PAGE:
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What Do Zebras Eat?

Zebras are classified as herbivores.

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A zebra is a rare species that is classified under the African horse family. Their distinctive feature is the black and white stripes; these stripes are used to camouflage in their habitat to avoid being easily preyed upon. There are different species of zebras in the world, and each occupies a diverse habitat. For instance, the plain zebras are mostly located in the savannas, mainly in Northern Zimbabwe and Sudan in East Africa. The Grevy's zebras are restricted to the northern parts of Kenya. The Hartman mountain species, on the other hand, are found in Namibia and Angola, while the mountain zebras are located in the southwestern parts of Africa.

The numbers of these species in the wild vary greatly. According to the International Union for Conversation of Nature and Natural Resources (IUCN), the number of the plain zebras is approximated to be 750,000, the Grevy’s zebras are about 25,000, the captain mountain zebras are approximated to be between 600-700 while the total count of Hartmann’s zebras is between 800-1,300. The most striking feature of all these species is that the black and white stripes are unique in each zebra; no single zebra in the world has the same pattern of the stripes as any other zebra.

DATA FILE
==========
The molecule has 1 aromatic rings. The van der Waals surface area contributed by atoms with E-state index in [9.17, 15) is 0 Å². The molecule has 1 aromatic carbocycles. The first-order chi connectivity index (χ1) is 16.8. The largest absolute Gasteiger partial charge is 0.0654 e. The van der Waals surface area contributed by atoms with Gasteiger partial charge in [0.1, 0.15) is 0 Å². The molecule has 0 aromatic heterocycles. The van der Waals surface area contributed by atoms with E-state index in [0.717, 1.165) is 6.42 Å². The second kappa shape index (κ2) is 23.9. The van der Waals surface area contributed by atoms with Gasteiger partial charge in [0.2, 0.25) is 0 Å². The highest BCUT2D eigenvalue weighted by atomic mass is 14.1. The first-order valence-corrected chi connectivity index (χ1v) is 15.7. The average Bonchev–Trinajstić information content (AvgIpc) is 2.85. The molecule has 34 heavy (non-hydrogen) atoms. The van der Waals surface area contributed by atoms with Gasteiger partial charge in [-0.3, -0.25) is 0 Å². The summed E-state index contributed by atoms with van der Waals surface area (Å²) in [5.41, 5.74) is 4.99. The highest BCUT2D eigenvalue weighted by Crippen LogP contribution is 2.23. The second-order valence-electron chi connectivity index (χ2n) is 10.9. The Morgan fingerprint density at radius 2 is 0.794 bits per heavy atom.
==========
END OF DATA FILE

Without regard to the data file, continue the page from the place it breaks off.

What Do Zebras Eat? 

Zebras are classified as herbivores; therefore, these species feed mostly on different forms of grasses. Apart from grazing on grass like their horse relatives, they are also known to feed on different types of shrubs, tree barks, twigs, and leaves. The digestive system of these species is correctly adapted to allow them to digest the different kinds of grass and herbs that they eat. In addition, their digestive system of these species enables them to live on diets that have lower nutritional value than those of other herbivores.

Behavior of Zebras

Zebras have been described as being a very social animal. They are sometimes observed to be living in large social groups known as harems. The plain zebras and the mountain zebras are known to live in harems that are made up of one stallion and around six mares and their offsprings. On the other hand, the Grevy's species are known to live in social groups although for a short period. Zebras sleep in groups while standing; the main reason for sleeping in groups is to keep each other warm and protect themselves from predators. While they are in groups, it is easier to detect a predator and alert each other.

The individual species of zebra have their conversation status and according to the Red List of Threatened Species produced by the IUCN, the Grevy’s zebras are highly endangered as compared to the other species. However, there are concerns about the mountain zebras as they are considered vulnerable to extinction if proper measures are not taken; the plain zebras, on the other hand, are not endangered at all. The biggest threat of the zebras is the habitat loss that is caused due to farming and ranching around their current habitats.

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